There are many options for what to do with the family home in the event of a divorce. Some divorcing couples in Los Angeles may decide that one party will stay in the home for a certain number of years, after which they would put the home up for sale and divide the proceeds. Of course, this ties a person to their ex at a time in which a person simply wants to move on. In situations like this, the person not living in the home might just want to pay off the mortgage so that their name can be removed from it. However, will that relinquish that spouse from any responsibilities regarding the home if their ex continues to live in it?
Many married couples in California purchase a home, envisioning living their life there together forever. However, sometimes plans like that don't work out, and a couple ends up seeking a divorce. When this happens, they will have to divide their assets. This includes the family home. In fact, when it comes to property division, the family home may be one of a couple's largest assets. Therefore, couples will want to think carefully about what to do with the family home in a divorce.
When a couple in California marries, does the old adage, "What's yours is mine, and what's mine is yours," apply? Well, it is possible for some assets that were obtained prior to marriage to remain the sole property of the person who owned them even if they divorce. However, in order to keep separate assets separate, it is important that commingling has not occurred.
Owning a family business may be part of the "American Dream," but you can't go through life wearing rose-colored glasses. Some people in California who are married and own a business together might have success in both ventures, at least for a while. However, eventually their marriage might deteriorate to the point where they feel they are best off divorcing. What does that mean, though, for the business they have built together from the ground up?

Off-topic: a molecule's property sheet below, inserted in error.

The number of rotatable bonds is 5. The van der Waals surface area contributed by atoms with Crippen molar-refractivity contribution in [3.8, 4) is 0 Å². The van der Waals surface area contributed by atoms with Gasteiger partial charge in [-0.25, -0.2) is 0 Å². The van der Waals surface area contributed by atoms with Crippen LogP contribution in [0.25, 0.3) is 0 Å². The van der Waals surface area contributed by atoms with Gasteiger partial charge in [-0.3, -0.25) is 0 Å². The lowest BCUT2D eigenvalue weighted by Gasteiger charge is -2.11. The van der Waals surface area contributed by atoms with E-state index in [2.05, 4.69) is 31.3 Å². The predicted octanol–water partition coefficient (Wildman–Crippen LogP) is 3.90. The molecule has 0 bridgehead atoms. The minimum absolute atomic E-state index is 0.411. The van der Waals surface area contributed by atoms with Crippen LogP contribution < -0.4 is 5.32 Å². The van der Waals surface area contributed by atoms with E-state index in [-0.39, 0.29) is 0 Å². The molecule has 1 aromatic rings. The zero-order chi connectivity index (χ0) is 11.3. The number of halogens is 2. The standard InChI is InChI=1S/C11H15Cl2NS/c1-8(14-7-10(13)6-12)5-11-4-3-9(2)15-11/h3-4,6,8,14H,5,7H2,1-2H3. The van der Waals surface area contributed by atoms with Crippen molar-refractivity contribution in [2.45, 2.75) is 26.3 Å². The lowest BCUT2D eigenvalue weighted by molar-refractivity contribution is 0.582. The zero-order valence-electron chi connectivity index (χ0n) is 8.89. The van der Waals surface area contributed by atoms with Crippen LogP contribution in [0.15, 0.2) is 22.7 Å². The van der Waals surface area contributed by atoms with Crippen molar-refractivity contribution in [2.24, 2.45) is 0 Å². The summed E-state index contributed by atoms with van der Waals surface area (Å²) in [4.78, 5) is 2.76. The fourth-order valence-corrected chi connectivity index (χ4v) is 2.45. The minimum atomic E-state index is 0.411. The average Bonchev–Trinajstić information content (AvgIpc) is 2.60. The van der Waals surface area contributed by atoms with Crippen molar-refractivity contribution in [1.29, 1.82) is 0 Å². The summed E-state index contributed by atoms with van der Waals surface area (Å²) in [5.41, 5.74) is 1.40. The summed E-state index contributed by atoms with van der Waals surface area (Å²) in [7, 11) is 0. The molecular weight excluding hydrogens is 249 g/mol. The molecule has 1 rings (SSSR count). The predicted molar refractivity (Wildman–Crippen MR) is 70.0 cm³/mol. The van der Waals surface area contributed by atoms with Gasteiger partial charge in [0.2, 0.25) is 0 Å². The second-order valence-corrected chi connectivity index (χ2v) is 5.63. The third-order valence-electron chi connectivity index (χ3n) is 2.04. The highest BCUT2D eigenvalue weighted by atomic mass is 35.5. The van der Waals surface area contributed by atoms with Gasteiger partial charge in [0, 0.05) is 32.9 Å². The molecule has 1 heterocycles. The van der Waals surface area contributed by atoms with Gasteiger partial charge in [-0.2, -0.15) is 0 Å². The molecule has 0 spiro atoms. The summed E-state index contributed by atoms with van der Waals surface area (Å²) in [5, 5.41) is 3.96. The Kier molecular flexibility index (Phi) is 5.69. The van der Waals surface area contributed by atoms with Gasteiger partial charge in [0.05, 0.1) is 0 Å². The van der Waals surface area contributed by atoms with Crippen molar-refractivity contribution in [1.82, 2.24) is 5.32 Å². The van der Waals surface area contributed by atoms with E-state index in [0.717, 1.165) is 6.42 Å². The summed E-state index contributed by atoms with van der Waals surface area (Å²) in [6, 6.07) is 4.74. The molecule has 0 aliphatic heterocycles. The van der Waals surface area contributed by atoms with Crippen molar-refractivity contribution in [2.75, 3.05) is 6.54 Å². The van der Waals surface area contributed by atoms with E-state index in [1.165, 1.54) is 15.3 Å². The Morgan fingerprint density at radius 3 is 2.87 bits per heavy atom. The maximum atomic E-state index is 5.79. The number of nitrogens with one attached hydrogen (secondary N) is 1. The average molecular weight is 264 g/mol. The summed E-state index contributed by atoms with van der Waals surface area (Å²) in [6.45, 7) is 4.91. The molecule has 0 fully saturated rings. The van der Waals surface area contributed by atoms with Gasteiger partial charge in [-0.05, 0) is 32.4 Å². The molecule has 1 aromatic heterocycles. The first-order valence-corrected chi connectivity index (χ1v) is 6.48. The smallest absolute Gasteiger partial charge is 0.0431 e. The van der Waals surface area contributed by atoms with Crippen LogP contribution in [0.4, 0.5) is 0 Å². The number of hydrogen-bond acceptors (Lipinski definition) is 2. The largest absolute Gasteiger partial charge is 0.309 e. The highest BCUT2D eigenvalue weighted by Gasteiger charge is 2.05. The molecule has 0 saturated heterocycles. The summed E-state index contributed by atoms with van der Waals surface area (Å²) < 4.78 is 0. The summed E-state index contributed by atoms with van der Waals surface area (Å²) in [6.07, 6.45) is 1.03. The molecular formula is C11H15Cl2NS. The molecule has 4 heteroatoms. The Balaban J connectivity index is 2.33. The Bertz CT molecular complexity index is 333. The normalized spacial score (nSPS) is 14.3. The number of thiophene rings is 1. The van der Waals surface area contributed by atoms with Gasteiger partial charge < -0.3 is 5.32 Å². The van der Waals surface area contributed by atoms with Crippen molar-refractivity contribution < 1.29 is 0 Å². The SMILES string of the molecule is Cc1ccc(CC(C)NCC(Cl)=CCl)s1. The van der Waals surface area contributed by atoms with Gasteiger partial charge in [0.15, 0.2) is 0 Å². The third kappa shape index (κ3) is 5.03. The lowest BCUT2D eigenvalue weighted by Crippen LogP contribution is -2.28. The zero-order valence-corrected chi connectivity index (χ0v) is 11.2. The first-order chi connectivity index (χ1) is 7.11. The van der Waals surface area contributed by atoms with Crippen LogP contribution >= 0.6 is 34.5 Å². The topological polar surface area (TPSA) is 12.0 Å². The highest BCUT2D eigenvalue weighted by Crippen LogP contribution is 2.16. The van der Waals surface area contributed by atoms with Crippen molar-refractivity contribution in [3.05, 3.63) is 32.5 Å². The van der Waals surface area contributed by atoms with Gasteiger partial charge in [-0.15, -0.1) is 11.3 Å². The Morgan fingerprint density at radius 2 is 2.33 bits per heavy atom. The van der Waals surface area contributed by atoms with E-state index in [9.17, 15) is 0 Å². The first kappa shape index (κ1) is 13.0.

Not every spouse in Los Angeles acts fairly in a divorce. Sometimes, out of greed or spite, one spouse may try to hide assets to keep the other spouse from obtaining them during the property division process. This may be especially true when one spouse is self-employed as a small business owner. So, what signs should a person look out for if they believe their spouse is hiding assets?
When a couple in California divorces, they will need to divide their assets and their debts. Oftentimes, the couple can reach a property division agreement through out-of-court negotiations. Keep in mind, though, that a court must approve such an agreement to make it final and legally enforceable.
California couples who decide to end their marriages may have a lot of concerns, and one of these concerns may be how to divide their property. This may be especially true for couples who have a significant amount of assets. While some property will be considered separate and will be retained by the spouse who owns it, property obtained during the course of the marriage will generally be subject to equal division, although this doesn't mean that every piece of property will be split 50/50.
Does divorce always happen after a flash-in-the-pan marriage? Sometimes. Yet, other couples can spend years or even decades married before deciding to divorce. In fact, in what is coined a "gray divorce," in the United States, the divorce rate for those 50 years old or older has increased twofold since the 1990s. For example, in 2015, 10 married people out of every 1,000 age 50 or older divorced. Moreover, the divorce rate for those 65 years old and up has approximately tripled since 1990.
When a couple in Los Angeles shares a joint bank account, there may be disagreements on how that money should be spent. It may be tempting for one spouse to hide a purchase from the other spouse. In fact, according to one study, three out of every 10 adults have admitted to doing so. Similarly, sometimes a person opens a financial account, such as a credit card, behind their spouse's back. This also is not unusual -- the aforementioned study reports that around 7.2 million people in the United States have a credit card or bank account their spouse does not know about.
For some people, the property division process during divorce is the point at which people start seeing the reality of transitioning from a marriage to two separate lives. Not surprisingly, this can make people feel scared and overwhelmed.